Speed and Salt the Perfect Combination

The Bonneville Salt Flats are a 30,000 acre expanse of hard, white, salt crusted earth. The formation of this unique feature began at the end of the last Ice Age. The flats were formed through the evaporation of the Pleistocene-era Lake Bonneville.

Lake Bonneville covered almost ‘s of Utah. Where the salt flats were formed the water was almost 1,000 feet deep. The minerals that now form the hard layer are gypsum, halite, potassium, and magnesium.

It would seem logical that the salt flats got their name from Lake Bonneville, but that is not the case. There were many fur trappers that worked in the west. They often partnered with a boss who took care of selling the hides. In a way to gain favor with their boss or partner trappers often named locations in their honor. This is the case with the salt flats. In 1833, Joseph R Walker, mapped the area and named the flats after Captain Benjamin L. E. Bonneville.  It is not likely that the captain ever saw the landmark that bears his name.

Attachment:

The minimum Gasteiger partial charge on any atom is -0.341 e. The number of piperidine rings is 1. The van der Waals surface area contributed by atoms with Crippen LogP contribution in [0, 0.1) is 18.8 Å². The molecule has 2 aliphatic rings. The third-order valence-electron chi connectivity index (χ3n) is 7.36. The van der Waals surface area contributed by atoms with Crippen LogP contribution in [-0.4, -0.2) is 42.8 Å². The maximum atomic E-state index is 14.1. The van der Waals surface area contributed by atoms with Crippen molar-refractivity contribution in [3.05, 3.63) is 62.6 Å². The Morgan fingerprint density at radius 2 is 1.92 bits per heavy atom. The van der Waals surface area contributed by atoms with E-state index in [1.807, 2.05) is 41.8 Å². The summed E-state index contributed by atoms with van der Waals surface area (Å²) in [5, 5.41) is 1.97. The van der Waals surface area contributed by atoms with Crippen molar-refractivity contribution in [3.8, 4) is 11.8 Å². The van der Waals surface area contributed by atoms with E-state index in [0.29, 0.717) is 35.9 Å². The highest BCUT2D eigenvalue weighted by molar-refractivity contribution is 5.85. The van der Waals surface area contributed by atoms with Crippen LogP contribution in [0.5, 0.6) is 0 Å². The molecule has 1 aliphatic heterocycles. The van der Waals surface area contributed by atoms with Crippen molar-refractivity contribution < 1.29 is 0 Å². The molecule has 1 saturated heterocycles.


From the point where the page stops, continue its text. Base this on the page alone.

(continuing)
The salt flats has a place in history for those early travellers to California. Lansford Hasting promoted crossing the salt flats as a quicker route to reach California. It became known as  Hastings Cutoff. The Donner-Reed party of 1864 took that route with catastrophic results. It probably did not encourage others to use the same cut off.

The next major events to hit the salt flats came in the way of racing events. Because of it’s hard flat surface, it is an excellent place to  test the limits of a vehicle and driver. Although the first few attempts at racing were not met with much enthusiasm.

In the 1930’s Ab Jenkins took his Studebaker out to the flats. He named the car the “Mormon Meteor” and began setting endurance speed records. Mr. Jenkins was a big promoter of bringing land speed racing to the Bonneville Salt Flats. How successful was he? Many records have been set. To this day Speed Week is a featured event on the flats.

Some of you may have seen the flats and not even realized it. When poor Johnny Depp found himself in a pirate ship at the end of the world. He had arrived at the Bonneville Salt Flats. Another great film featuring, Anthony Hopkins, tells the story of a racer coming from New Zealand to race his motorbike on the famous Bonneville Salt Flats.

Something odd happens as people drive by. They often feel it necessary to leave a mark on the flats. It could be a picture outlined by bottles. It might be a Christmas tree set out in the salt. For a few years there was a couch. Eventually the BLM employees remove all the extras, but it is interesting to see what turns up.